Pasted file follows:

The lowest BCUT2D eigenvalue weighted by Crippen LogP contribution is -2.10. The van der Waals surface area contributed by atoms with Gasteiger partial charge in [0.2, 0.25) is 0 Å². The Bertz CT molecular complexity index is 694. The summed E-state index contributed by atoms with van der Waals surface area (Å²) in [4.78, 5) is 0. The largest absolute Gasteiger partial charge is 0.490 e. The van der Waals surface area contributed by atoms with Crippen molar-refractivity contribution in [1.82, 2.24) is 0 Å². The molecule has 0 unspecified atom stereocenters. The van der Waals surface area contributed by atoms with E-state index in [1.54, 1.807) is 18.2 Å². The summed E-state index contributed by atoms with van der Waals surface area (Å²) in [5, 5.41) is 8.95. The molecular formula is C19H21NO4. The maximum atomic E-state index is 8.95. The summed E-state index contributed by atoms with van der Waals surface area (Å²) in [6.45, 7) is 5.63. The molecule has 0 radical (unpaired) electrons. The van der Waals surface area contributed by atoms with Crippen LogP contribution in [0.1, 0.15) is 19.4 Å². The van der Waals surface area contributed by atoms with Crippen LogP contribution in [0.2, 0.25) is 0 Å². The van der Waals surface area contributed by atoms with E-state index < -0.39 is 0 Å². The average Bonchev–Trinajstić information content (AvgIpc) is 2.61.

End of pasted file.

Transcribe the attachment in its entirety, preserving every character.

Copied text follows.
The lowest BCUT2D eigenvalue weighted by Crippen LogP contribution is -2.10. The van der Waals surface area contributed by atoms with Gasteiger partial charge in [0.2, 0.25) is 0 Å². The Bertz CT molecular complexity index is 694. The summed E-state index contributed by atoms with van der Waals surface area (Å²) in [4.78, 5) is 0. The largest absolute Gasteiger partial charge is 0.490 e. The van der Waals surface area contributed by atoms with Crippen molar-refractivity contribution in [1.82, 2.24) is 0 Å². The molecule has 0 unspecified atom stereocenters. The van der Waals surface area contributed by atoms with E-state index in [1.54, 1.807) is 18.2 Å². The summed E-state index contributed by atoms with van der Waals surface area (Å²) in [5, 5.41) is 8.95. The molecular formula is C19H21NO4. The maximum atomic E-state index is 8.95. The summed E-state index contributed by atoms with van der Waals surface area (Å²) in [6.45, 7) is 5.63. The molecule has 0 radical (unpaired) electrons. The van der Waals surface area contributed by atoms with Crippen LogP contribution in [0.1, 0.15) is 19.4 Å². The van der Waals surface area contributed by atoms with Crippen LogP contribution in [0.2, 0.25) is 0 Å². The van der Waals surface area contributed by atoms with E-state index < -0.39 is 0 Å². The average Bonchev–Trinajstić information content (AvgIpc) is 2.61.